Kirk is back from his holidays and had tons for me to catch up on and a few new titles to explore this week at West End Comics! He also had two more Orphan Black Funko figures for me, Cosima and Sarah have joined Helena and Alison…. just waiting on the double dose of Rachel.
Wolf (Image Comics) issue 1, written by Ales Kot, art by Matt Taylor, colors by Lee Louhridge, and letters by Clayton Cowles. A paranormal investigator in LA, Antoine Wolfe, and an impending apocalypse. Sold. I’m not sure on the art yet, but the first issue is delightfully massive, introducing us to the not quite immortal, but awfully close, who can hear and see the dead, p.i. and ex-military, Wolfe, his chtulu inspired buddy, Freddy Chtonic, his client, a terrible, murderous man, Sterling Gibson, who may be able to help Antoine with a family affair, and a young teenage girl (with the best name reveal I’ve read, in a long time) orphaned in the bloodiest way who is interacting with someone nobody can see. Oh, and there’s a serial killer.
I’m not quite sold on the art yet, but I’m interested in the story, and it seems to be rather layered, there’s a hint of neo-noir to it and Antoine, as a character seems like someone to watch…
String Divers: Effect Requires Cause (IDW) issue 1, created, and art, by Ashley Wood, script by Chris Ryall and Nelson Daniel, and letters by Neil Uyetake. Filled with a playful humor the story centers on 5 characters, referred to by their uniform color, each with their own specialty, tactics, stealth, science, assassin, and fighter, that can travel down to the quantum level, and defend us against threats to reality.
They are controlled by a group of multi-national scientists operating out of Switzerland, as the first and smallest line of defense against threats we can’t see with the naked eye.
I liked this one a lot, except that it was over way too quick, and very curious to see where it goes. There’s a nice combination of science with exploration, and a nice sense of fun with the way the scientists, and the divers themselves, interact.
Up next is Dark Corridor (Image Comics), issue 1, written and illustrated by Rich Tommaso. The art has a 1940s quality to it, and the stories feature a number of bad people doing a number of bad things.
In this issue there are two stories, and they seemed to be tired together by a group known as the 7 Deadly Daughters. The only thing that bothers me about this nook is that there are no redeeming characters at all. They are all bad to some degree, cops on the take, murderers, assassins, and just mean dudes.
That makes it hard for me to relate to the story, no matter how interesting it may be, so I’m a little divided on this one. I’m keen to learn a little bit more about the Daughters, but not sure I’m going to journey much further down this dark road, no matter how enjoyably drawn it is.
Book one comes to a stunning conclusion in this tale, as we flashback to Dr. Quon’s early work with robotics genius Dr. Solomon, and an amazing discovery on the planet Ostrakon. This fills out his backstory in a great way, but also raises so many more questions about the universe these characters exist in…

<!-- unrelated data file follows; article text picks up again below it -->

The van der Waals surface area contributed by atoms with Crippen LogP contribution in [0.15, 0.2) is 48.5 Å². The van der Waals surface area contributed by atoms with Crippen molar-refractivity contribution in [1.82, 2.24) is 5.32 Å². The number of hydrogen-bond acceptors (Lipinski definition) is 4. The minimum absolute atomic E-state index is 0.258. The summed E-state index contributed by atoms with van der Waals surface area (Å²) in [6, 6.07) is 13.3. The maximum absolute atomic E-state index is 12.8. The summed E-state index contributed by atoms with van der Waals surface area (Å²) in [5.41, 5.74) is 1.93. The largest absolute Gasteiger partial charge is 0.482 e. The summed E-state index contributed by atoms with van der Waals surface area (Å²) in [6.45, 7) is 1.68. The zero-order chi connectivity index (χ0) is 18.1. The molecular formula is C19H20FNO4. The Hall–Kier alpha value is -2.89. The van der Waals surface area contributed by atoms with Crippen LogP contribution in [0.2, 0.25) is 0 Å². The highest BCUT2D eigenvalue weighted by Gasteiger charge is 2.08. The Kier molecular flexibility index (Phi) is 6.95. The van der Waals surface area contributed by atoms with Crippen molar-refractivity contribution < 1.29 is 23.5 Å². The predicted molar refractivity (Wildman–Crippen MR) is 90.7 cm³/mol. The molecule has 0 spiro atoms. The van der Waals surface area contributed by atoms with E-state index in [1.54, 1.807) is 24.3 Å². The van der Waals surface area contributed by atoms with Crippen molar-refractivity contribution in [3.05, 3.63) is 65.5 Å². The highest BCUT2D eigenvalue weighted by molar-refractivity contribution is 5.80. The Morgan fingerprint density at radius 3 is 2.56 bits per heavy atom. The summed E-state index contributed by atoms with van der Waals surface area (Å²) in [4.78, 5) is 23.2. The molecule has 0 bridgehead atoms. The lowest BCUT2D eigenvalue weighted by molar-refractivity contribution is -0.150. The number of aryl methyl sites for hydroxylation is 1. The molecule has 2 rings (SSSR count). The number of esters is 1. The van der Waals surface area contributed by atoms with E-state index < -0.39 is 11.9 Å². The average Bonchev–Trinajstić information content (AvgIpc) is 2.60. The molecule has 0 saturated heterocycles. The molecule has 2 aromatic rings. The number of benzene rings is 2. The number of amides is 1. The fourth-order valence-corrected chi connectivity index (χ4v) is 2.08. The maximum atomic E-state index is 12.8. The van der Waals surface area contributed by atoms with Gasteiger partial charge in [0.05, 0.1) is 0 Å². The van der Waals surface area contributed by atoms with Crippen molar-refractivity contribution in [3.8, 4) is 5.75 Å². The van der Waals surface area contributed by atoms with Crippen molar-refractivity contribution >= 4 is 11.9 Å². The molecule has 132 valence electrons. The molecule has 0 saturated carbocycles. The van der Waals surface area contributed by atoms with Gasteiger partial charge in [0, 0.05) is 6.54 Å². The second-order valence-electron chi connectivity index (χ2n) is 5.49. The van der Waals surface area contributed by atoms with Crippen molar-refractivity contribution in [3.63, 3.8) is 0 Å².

But before we can follow-up on that the Hardwire, the robotic underground resistance shows up, looking for Tim-21…
I have become so hooked on this story, and cannot wait to see where it goes next. It’s smart, well-written, the art is perfectly suited to the stories being told, and each issue does what a good story does best, move the characters forward and expands the universe in which it takes place. This is quickly becoming my favorite sci-fi story (my favorite is Saga, but I’m taking my time on that one…)
As the coronation of the Spire’s new baroness comes closer, the skews out in the Nothinglands draw closer to the city to pay their respects, but by issue’s end see something that poses a threat to all living souls not aligned with the god-fearing Zoarim.
Meanwhile, back in the city, Sha is summoned to the Marchioness’ side when she is attacked, and the clues suggest a skew, as well as someone from the upper class tiers…
We also learn that Sha’s lover is in fact the youngest member of the Royal Family, and her appearance makes for an uncomfortable moment for the sculpted investigator. This one continues to intrigue me, and feels like a slow burn as opposed to the hook me right away kind of story.
This time around, as the cover indicates, we spend some time with Rachel, and get more of her back story, and there is lots going on… we see her interactions with her ‘parents’ Ethan and Susan, as well as Aldous when she was a child.
We also learn she encounters another clone, Veera Suominen, who was burned horribly in the fire that claimed Ethan and Susan, and who, in 2001, had her hand in the Helsinki Protocol, and may be out there even now, a clone yet to be revealed on-screen.
But we’ll have to wait until November, when the story continues in Orphan Black: Helsinki… CANNOT WAIT!!
Robert leaves the city, working on tracking the book, and I have to mention the fellow working the desk at the hotel, I thought Lovecraft and Innsmouth. In fact the entire town, rings of Lovecraft, with talk of island people, turns of phrase, and image there is, pardon the pun, something fishy going on in this village.
There are troubling dreams, and a final bus trip to a tiny village named Athol, and he witnesses a shoaling of ‘seals.’ Creepiness abounds.